This time it was John Robb asking the questions, followed by 9 acoustic songs from a stripped down version of the band (David Gedge, regular bassist Melanie Howard and former bassist and co-author of the books Terry De Castro)

During the interview David acknowledged that he wasn’t really a fan of acoustic gigs and whilst I enjoyed this gig and the 2 recent “Locked Down & Stripped Back” albums more than I thought I would, I have to say I agree with him. I wouldn’t necessarily go to see them if they did another tour playing in this style because there is no substitute for the wild assault of bass, drums and distorted electric guitars provided by the proper full-band Wedding Present (See evidence above in videoclips from Bury and Sheffield)

Both books are brilliant though and a godsend to Wedding Present nerds like me. The comicbook format makes them incredibly readable and a few weeks ago, I read the whole of Volume 2 in a single afternoon!

The Mountain Goats / Carson McHone @ Albert Hall, Manchester (17th November)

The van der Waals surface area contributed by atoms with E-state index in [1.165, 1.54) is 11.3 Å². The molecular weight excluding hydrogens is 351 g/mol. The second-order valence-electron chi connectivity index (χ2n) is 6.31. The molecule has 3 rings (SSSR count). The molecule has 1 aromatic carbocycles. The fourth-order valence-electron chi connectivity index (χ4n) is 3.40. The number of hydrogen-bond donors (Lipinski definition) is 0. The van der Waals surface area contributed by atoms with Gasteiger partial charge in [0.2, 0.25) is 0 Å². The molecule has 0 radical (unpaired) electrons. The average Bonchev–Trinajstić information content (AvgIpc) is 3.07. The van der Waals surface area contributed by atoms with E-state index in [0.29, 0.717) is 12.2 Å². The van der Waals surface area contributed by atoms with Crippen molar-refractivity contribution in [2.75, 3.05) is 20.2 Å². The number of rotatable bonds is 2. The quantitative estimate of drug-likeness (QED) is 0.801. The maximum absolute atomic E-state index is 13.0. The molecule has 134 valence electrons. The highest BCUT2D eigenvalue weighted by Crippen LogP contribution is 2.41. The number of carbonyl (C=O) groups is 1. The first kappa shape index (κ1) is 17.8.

Support act Carson McHone‘s voice reminded me very much of Gillian Welch which is an indisputably good thing. She played a little bit of harmonica but other than that it was just guitar and voice. The songs were good played solo but the recorded versions are even better. Have a listen to “Someone Else” which is my favourite song from here recent album “Still Life.”

At the start of a road trip holiday with Mrs Garbanzo in 2005, I got talking to a Tower Records employee in the San Francisco store who told me I should buy the new CD by his favourite band. They were called The Mountain Goats and noticing it was on 4AD, I was happy to give up my dollars. That CD “The Sunset Tree” was on heavy rotation for the next couple of weeks as we drove around various western states.

I’ve been meaning to see them live ever since but for whatever reason, it took me 17 years.